When it comes to defining “legal services”, we get caught up in equivocation. AI researchers have complained that whenever AI improves, humans just move the goal posts and slice away at the definition of what “intelligence” actually is. We used to say that when a computer can beat our best human chess master, AI will have arrived. That happened in 1997, and we quickly dismissed that feat of narrow intelligence. In legal, we will keep redefining the quintessence of what lawyering means. E.g. as auto-correct, voice recognition and proof reading software can now parse our inept verbal spewing into coherent sentences, we still would not call that an impact on lawyering—just some clever programming and algorithms. And what about predictive coding in e- discovery? Or filling out court forms? Oh, those are things a summer student could do, so not convinced.
    Any time AI masters a process, we step back and redraw the line between neat trick and skill. Will this be the case when we ask Watson for a memo and get a list of likely legal propositions with confidence scores and supporting authorities? Will we just call that augmented data filtering? When Watson processes an intake survey for a client and churns out a letter of demand, pleadings and a list of questions for discovery? Will we just call that low end junior work?
    Where is the real line on abstract/analogical reasoning and problem solving/negotiation/persuasion skills? What is the “je ne sais quoi” lawyerly cognition quintessence? If we are not prepared to see it on the horizon, are we even prepared to see it ever?
    We should examine our confirmation bias. Lawyers are not immune to arguing from consequences. This looks something like: “If we agree that thinking machines may soon be capable of doing our work, lawyers may be replaced. That would be terrible for lawyer morale, therefore AI will not soon become capable of doing a lawyer’s work.” If we only seek evidence that confirms our per-held views, this does not solve the pure question of whether or not machines are actually on a fast track to thinking like lawyers.
    While lawyers have a monopoly on legal services, is there really the guarantee that IBM working in conjunction with Thomson Reuters could not produce some kind of legal AI software assistant that could provide legal opinions directly to clients? Could ABC Ltd. not licence an “in-house counsel” app to provide the company advice about employees, secured lending, contract review and negotiation tips, privacy law compliance, etc.?
    Private investment in the AI sector has been expanding 62 percent a year since 2010. Not all (or even much) of the $17 billion invested in AI since 2009 has been in legal applications, but we must appreciate that as AI’s capacity grows and disrupts bigger markets, the day will come when the legal knowledge industry will be no match for an evolved AI.
    Looking at BC’s Legal Profession Act, I see that s. 15 prohibits a “person” from practicing law. It says nothing of machines… but should it? Is it now important for Law Societies to consider how we might preserve the public interest in the event some company opens up an online legal portal for the public using Watson?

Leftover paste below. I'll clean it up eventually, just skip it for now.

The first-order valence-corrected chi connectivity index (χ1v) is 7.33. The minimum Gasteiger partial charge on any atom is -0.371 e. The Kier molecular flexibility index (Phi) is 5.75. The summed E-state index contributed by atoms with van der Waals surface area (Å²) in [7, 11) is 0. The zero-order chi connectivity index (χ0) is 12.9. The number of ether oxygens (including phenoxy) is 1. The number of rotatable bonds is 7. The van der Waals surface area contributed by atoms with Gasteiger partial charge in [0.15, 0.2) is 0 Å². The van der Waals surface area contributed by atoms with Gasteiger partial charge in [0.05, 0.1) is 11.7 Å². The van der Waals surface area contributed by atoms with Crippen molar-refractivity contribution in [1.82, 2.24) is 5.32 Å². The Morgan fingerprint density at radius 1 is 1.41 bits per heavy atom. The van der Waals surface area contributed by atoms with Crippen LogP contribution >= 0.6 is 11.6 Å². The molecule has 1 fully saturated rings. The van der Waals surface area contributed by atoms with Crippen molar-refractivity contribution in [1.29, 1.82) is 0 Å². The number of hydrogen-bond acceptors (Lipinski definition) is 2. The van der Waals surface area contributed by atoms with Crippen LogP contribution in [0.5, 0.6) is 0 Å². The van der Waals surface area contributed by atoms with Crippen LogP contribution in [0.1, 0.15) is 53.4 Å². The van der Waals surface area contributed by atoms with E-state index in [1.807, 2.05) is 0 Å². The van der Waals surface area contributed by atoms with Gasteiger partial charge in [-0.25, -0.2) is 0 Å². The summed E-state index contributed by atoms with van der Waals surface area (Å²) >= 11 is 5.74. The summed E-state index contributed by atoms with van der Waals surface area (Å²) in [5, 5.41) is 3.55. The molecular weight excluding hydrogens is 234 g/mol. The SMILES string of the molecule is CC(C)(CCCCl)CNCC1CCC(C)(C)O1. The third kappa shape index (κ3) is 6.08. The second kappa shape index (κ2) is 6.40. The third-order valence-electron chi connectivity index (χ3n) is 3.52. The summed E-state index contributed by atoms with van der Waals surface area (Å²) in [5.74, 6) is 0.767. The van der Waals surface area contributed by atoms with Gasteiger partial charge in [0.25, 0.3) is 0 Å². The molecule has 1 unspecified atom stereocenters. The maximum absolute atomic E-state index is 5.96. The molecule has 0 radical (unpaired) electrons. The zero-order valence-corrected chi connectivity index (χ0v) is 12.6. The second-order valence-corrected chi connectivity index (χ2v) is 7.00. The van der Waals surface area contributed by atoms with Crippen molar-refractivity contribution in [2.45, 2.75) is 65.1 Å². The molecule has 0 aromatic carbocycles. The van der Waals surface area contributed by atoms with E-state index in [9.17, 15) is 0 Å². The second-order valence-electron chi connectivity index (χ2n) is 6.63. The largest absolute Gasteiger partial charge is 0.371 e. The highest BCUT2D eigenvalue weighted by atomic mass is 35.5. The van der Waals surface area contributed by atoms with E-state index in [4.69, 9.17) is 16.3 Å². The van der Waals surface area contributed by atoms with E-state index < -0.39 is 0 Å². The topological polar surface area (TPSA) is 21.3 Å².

There has been a lot of debate over what adverse effects alternative business structures and ownership models will have on the core values of the legal profession, including lawyer independence, client confidentiality, and the duties owed by lawyers to a client – particularly the duty to avoid conflicts of interest. But is it time to consider the impact that AI will have on all of these things?
    For conflicts, consider that Watson is essentially a hive mind of information… thousands of servers yoked together. Is there any walled garden in place to prevent data from one file being used in another? Can Watson cone of silence itself? Could two firms, both augmented by Watson and seeking strategic advantage, work on opposite ends of the same file?
    Once we settle the question as to whether AI will impact the legal market, there are so many other interesting questions.

  5. Thanks everyone for your great comments!

    Nate, I just wanted to pick up on your last points on confidentiality and public access.

    The question of confidentiality and Watson was raised during the Q&A of a presentation given at the American Association of Law Libraries conference in July.* Kyla Moran, from the IBM Watson Group stated that there was no “cross-pollination” between Watsons. Each instance is fed, trained and operates independently. Watson does not come pre-loaded with the latest legal information although I could see this as a selling point for “WatsonLaw Next.”

    As far as making this publically available that might be something that emerged in the future. It seems they are, at the moment anyway, primarily interested in “linking smart people with smart machines.” I take that to mean providing intelligent assistance to professionals like doctors, lawyers, scientists, etc. In this sense she stressed that Watson is an “augmented intelligence.”

    Having said that, check out the public instance of Chef Watson for some “cognitive cooking.”

    * If you’re an AALL member you can watch the presentation here.

  6. “Armed with an abundance of precedent caselaw and commentary as anchor points, Watson would set to the task of finding patterns between: a) counsel’s arguments; and b) results delivered by judges.” Much is based on precedence; however, when recognizing patterns is there a suggestion that every case scenario and its decision has been predetermined? I realize that there is already much reliance on predictive analytics and programs. Is it as scripture states: “What has been is what will be, and what has been done is what will be done; and there is nothing new under the sun” (Ecclesiastes 1:9)? If such is the case, then perhaps lawyers and courts are already redundant.

  7. I would not be the one suggesting that patterns in caselaw promise determined outcomes. But cognitive computers should be capable of assimilating these patterns and reporting on probabilities. David Canton wrote a comment on Slaw earlier this year: “Watson and computer intelligence in general is going to whack lawyers on the side of our heads. Too many lawyers wrongly insist that their knowledge/advice can’t be reduced to an algorithm.”